How Failure Helps Validate Your Product

In 2009, my training business suffered its first hit. A guy who begged to work for free ended up stealing all of my clients after opening his own clone further out in town.

What suffered most was my morale, because this guy actually begged to join us so he could have a location for his MLM business. He ended up dumping his dream and joining us full time. In the end, he did the unthinkable.

I was only able to forgive myself for being so gullible when I learnt from those stolen clients how he duped them all and fled town.

But that is not my story for today.

In 2009, I resumed my accelerated learning classes for students, and spend quite a ton of money printing fliers, brochures and all. 

After weeks of marketing, we expected the students to flood in during the long vacations, but we only got 6 students. I was broken. It took so much effort to teach that my students actually began encouraging me. Smh.

The problem was my market. I hadn’t done any research to see if my market was right. By the way, this was in Ado Ekiti.

The parents of school children in Ekiti are still pretty much fixated on the work to get a job mantra that got them where they are today.

The market for accelerated learning was non existent in that state.

Most people take failure very badly, such that they never try again. And it’s not really their fault.

The shock of disappointment can have you wondering who you offended, or who from the underworld is after your success.

I’m here today to tell you that though avoidable, failure may as well be the best thing to happen to you since Christmas chicken.

Take these two guys for example.

Joe and Brian found themselves unable to meet up with their rent in San Francisco. On a whim, they got a couple of air mattresses and sub-rented out sleeping spaces to people. They also spiced it up with the offer of breakfast and charged $80 per night.

They then set up a small website named 2 men and a lady showed up.

For two broke guys, waking up with $240 seemed like a big deal, and they decided to take it a notch up. Unfortunately, it seemed the luck genie had gone to bed. They made only 200 quid for many weeks.

They brought in their former roommate as web designer, still nothing changed. 

Even when they raised $30,000 from a side business, and another $20,000 from a VC, Y Combinator, they still couldn’t push above $200 per week.

Then someone commented that their room photos were crappy. So they got real photography equipment, and pimped up the shots.

Then sales went up.

Fast forward today, they are valued at $10,000,000,000.

It all began with failure. And failure after failure got them moving, like the blind earthworm looking to burrow into the soil.

They nailed it in under 10 years, and you can too -if you have the stomach for failure.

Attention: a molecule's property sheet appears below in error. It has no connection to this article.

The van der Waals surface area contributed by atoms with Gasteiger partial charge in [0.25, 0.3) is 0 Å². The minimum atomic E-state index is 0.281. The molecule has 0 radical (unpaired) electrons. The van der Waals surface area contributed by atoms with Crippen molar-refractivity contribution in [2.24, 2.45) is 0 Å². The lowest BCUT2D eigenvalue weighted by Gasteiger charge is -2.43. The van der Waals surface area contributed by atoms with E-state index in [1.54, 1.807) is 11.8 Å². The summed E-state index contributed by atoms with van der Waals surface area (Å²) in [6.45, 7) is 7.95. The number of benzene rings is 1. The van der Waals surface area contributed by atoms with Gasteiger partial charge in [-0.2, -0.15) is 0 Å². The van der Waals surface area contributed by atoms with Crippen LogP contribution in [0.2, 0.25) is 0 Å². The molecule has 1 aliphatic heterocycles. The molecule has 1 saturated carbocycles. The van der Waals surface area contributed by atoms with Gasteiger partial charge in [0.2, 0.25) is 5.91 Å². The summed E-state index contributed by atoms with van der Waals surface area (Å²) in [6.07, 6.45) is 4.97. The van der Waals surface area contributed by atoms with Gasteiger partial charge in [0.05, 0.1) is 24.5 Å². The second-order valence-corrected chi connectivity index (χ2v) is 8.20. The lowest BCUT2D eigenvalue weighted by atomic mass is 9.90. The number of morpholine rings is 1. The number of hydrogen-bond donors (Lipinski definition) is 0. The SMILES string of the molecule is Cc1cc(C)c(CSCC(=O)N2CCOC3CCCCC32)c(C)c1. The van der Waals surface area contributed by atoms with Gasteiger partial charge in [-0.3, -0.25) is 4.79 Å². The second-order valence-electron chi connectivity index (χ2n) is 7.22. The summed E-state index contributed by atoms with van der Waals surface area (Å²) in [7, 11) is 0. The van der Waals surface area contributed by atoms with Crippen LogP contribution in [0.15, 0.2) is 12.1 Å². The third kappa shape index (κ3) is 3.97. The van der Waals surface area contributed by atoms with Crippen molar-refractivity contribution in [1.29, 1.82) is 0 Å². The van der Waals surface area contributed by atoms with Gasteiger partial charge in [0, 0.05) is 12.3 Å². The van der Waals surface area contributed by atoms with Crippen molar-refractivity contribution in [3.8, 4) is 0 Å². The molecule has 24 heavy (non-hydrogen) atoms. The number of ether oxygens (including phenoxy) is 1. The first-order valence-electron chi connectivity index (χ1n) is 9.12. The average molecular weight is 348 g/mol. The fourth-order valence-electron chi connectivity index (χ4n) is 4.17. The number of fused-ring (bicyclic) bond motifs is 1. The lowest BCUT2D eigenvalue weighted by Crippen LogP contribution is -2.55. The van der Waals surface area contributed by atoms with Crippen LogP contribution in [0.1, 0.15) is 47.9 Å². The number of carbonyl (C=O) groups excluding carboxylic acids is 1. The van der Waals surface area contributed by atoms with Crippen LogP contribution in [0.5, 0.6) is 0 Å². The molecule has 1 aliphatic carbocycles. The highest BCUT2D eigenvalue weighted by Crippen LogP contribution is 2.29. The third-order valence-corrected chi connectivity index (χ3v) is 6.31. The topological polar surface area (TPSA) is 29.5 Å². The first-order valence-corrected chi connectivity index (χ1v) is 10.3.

And if you don’t, for Gods sake, do some research first. Start by asking and answering questions, not by developing a product.

Here’s how to get it right from scratch:

1. Start by asking and answering questions, not by developing a product.

We did this with Social Siphon. People were coming to us with questions about Facebook ads. They said: “We’re spending all this money on advertising, but we aren’t getting any results.” 

Social siphon by CabalFood

Only then, did we start digging deeper into the topic and thinking about creating a product that solves that problem. We didn’t just develop a product that “felt like a great idea”.

2. As soon as you have an idea, start mining for feedback.

Don’t hide in your whatever, room or office, developing it for months and then come out, wave it and ask: “What do you think?” That’s just like what a toddler would do with your best shirt and ask you what you think. 

“I think I’m gonna scream at you!”

Ask for feedback right away.

Want to know if people will pay for your product?

Easy. Ask them to pay for it.

Maybe based on my past epic fails, I’m now too shy to just launch anything anytime I feel the spirit.

I’d rather market it first, then start creating it the moment I hear kaching! You should do likewise.

According to Neil Patel, “It might seem counter-intuitive to ask for money before you have a product. But, if you think about it, you’re paying in advance for things all the time. Movie tickets, flights, concerts, events, gym memberships, and, and, and…You pay for all these things, whether you end up going or not.”

Validating your product is even better – in some cases, because you can just give back the money, if you don’t end up building it.

Validation remains the smartest way to build your business in 2017. You won’t go bust, you won’t owe shit.

Try it, it works.

I’ve created a massive worksheet to help you determine if your product will be a hit or a miss. You can get it here. It is the ultimate market intelligence tool and it applies to any field.

Seriously, you don’t want to be marketing anything until you’ve used this worksheet.

Thank me later.

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